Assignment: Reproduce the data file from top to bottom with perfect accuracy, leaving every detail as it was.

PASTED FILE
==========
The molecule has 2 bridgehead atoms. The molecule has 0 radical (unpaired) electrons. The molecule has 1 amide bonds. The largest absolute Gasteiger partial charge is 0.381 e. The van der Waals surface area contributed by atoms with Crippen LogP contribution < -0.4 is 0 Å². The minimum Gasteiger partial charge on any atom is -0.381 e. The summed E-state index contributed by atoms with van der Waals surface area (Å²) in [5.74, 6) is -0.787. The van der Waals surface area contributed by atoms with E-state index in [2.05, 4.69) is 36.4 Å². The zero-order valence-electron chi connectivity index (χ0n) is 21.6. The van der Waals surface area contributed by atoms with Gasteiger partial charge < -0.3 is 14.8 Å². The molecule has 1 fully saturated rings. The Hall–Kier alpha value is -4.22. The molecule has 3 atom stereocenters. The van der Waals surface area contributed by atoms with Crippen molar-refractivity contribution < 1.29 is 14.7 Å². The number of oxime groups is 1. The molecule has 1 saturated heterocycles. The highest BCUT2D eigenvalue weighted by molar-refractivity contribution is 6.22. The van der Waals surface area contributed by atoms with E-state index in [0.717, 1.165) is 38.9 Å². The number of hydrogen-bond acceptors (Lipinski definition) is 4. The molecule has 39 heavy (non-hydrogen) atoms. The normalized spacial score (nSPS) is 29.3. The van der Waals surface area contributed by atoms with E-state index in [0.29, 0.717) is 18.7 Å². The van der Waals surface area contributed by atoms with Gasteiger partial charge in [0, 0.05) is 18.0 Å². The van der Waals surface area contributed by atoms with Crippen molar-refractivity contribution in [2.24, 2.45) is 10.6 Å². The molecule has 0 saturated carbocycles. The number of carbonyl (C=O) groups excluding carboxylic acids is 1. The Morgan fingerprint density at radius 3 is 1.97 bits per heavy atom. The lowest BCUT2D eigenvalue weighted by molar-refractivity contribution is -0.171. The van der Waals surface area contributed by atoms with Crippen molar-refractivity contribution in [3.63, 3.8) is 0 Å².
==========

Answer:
The molecule has 2 bridgehead atoms. The molecule has 0 radical (unpaired) electrons. The molecule has 1 amide bonds. The largest absolute Gasteiger partial charge is 0.381 e. The van der Waals surface area contributed by atoms with Crippen LogP contribution < -0.4 is 0 Å². The minimum Gasteiger partial charge on any atom is -0.381 e. The summed E-state index contributed by atoms with van der Waals surface area (Å²) in [5.74, 6) is -0.787. The van der Waals surface area contributed by atoms with E-state index in [2.05, 4.69) is 36.4 Å². The zero-order valence-electron chi connectivity index (χ0n) is 21.6. The van der Waals surface area contributed by atoms with Gasteiger partial charge < -0.3 is 14.8 Å². The molecule has 1 fully saturated rings. The Hall–Kier alpha value is -4.22. The molecule has 3 atom stereocenters. The van der Waals surface area contributed by atoms with Crippen molar-refractivity contribution < 1.29 is 14.7 Å². The number of oxime groups is 1. The molecule has 1 saturated heterocycles. The highest BCUT2D eigenvalue weighted by molar-refractivity contribution is 6.22. The van der Waals surface area contributed by atoms with E-state index in [0.717, 1.165) is 38.9 Å². The number of hydrogen-bond acceptors (Lipinski definition) is 4. The molecule has 39 heavy (non-hydrogen) atoms. The normalized spacial score (nSPS) is 29.3. The van der Waals surface area contributed by atoms with E-state index in [0.29, 0.717) is 18.7 Å². The van der Waals surface area contributed by atoms with Gasteiger partial charge in [0, 0.05) is 18.0 Å². The van der Waals surface area contributed by atoms with Crippen molar-refractivity contribution in [2.24, 2.45) is 10.6 Å². The molecule has 0 saturated carbocycles. The number of carbonyl (C=O) groups excluding carboxylic acids is 1. The Morgan fingerprint density at radius 3 is 1.97 bits per heavy atom. The lowest BCUT2D eigenvalue weighted by molar-refractivity contribution is -0.171. The van der Waals surface area contributed by atoms with Crippen molar-refractivity contribution in [3.63, 3.8) is 0 Å².